Riding directly up the pike towards the cemetery, I saw the Twelfth Corps on my right, in the thick woods crowning Culp’s Hill. Beyond, north of the pike, was the First Corps. Ammunition wagons were going up, and the artillerymen were filling their limber chests. Pioneers were cutting down the trees.
Beaching the top of the hill in front of the cemetery gate the battle-field was in view. To understand a battle, the movements of the opposing forces, and what they attempt to accomplish, it is necessary first to comprehend the ground, its features, the hills, hollows, woods, ravines, ledges, roads, — how they are related. A rocky hill is frequently a fortress of itself. Bail fences and stone walls are of value, and a ravine may be equivalent to ten thousand men.
Tying my horse and ascending the stairs to the top of the gateway building, I could look directly down upon the town. The houses were not forty rods distant. Northeast, three fourths of a mile, was Culp’s Hill.
On the northern side of the Baltimore pike were newly mown fields, the grass springing fresh and green since the mower had swept over it. In these fields were batteries with breastworks thrown up by Howard on Wednesday night,– light affairs, not intended to resist cannon-shot, but to protect the cannoneers from sharpshooters. Howard’s lines of infantry wore behind stone-walls. The cannoneers were lying beside their pieces, — sleeping perhaps, but at any rate keeping close, for, occasionally, a bullet came singing past them. Looking north over the fields, a mile or two, we saw a beautiful farming country, — fields of ripened grain, — russet mingled with the green in the landscape.
Conspicuous among the buildings is the almshouse, with its brick walls, great barn, and numerous out-buildings, on the Harrisburg road. Beyond are the houses of David and John Blocher,–John Blocher’s being at the junction of the Carlisle and Newville roads. Looking over the town, the buildings of Pennsylvania College are in full view, between the road leading northwest to Mummasburg, and the unfinished track of a railroad running west through a deep excavation a half-mile from the college. The Chambersburg turnpike runs parallel to the railroad. South of this is the Lutheran Theological Seminary, beautifully situated, in front of a shady grove of oaks. West and southwest we look upon wheat, clover, and corn fields, on both sides of the road leading to Emmettsburg. A half-mile west of this road is an elevated ridge of land, crowned with apple-orchards and groves of oaks.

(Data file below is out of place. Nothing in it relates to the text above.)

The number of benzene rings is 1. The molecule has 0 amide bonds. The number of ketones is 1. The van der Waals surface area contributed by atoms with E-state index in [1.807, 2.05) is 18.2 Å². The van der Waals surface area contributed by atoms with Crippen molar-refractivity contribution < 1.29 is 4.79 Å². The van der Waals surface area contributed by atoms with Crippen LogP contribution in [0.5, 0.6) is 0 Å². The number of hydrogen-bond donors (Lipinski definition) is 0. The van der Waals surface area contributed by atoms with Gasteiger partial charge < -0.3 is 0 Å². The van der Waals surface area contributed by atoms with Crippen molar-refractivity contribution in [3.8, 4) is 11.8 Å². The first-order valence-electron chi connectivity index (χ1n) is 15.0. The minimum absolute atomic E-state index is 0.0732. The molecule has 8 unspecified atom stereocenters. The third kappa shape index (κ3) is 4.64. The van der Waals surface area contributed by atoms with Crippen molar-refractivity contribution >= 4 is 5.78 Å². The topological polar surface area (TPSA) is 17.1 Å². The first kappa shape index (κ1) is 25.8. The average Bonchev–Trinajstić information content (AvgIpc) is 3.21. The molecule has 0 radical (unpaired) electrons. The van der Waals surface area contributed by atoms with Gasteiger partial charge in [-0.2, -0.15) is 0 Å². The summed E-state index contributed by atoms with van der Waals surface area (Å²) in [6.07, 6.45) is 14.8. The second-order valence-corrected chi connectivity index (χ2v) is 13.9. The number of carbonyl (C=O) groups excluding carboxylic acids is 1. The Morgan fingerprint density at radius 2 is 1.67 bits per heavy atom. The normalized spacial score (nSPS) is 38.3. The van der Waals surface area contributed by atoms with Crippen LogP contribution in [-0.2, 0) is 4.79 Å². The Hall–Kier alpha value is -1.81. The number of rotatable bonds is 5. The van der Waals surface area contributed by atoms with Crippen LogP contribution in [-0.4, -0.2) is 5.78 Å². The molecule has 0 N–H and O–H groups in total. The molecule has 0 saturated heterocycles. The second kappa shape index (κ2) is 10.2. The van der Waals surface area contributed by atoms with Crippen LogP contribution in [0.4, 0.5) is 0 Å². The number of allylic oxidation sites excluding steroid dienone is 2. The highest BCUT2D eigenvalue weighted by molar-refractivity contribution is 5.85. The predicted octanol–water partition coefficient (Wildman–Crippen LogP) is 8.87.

Turning to the southeast, two miles distant, is Round-top, shaped like a sugar-loaf, rocky, steep, hard to climb, on its western face, easy to be held by those who have possession, clad with oaks and pines. Nearer, a little east of the meridian, is Weed’s Hill, with Plum Run at its western base, flowing through a rocky ravine. From the sides of the hill, and on its top, great boulders bulge, like plums in a pudding. It is very stony west of the hill, as if Nature in making up the mould had dumped the debris there.
Between Round-top and Weed’s there is a gap, where men bent on a desperate enterprise might find a passway. Between Weed’s and the cemetery the ridge is broken down and smoothed out into fields and pastures. The road to Taneytown runs east of this low ridge, the road to Emmettsburg west of it. A small house stands on the west side of the Taneytown road, with the American flag flying in front of it. There are horses hitched to the fences, while others are nibbling the grass in the fields. Officers with stars on their shoulders are examining maps, writing, and sending off cavalrymen. It is General Meade’s head-quarters. When the Rebel batteries open it will be a warm place.”
Coffin’s lengthy account of the Battle of Gettysburg remains one of the best and can be read for free on-line at Google Books.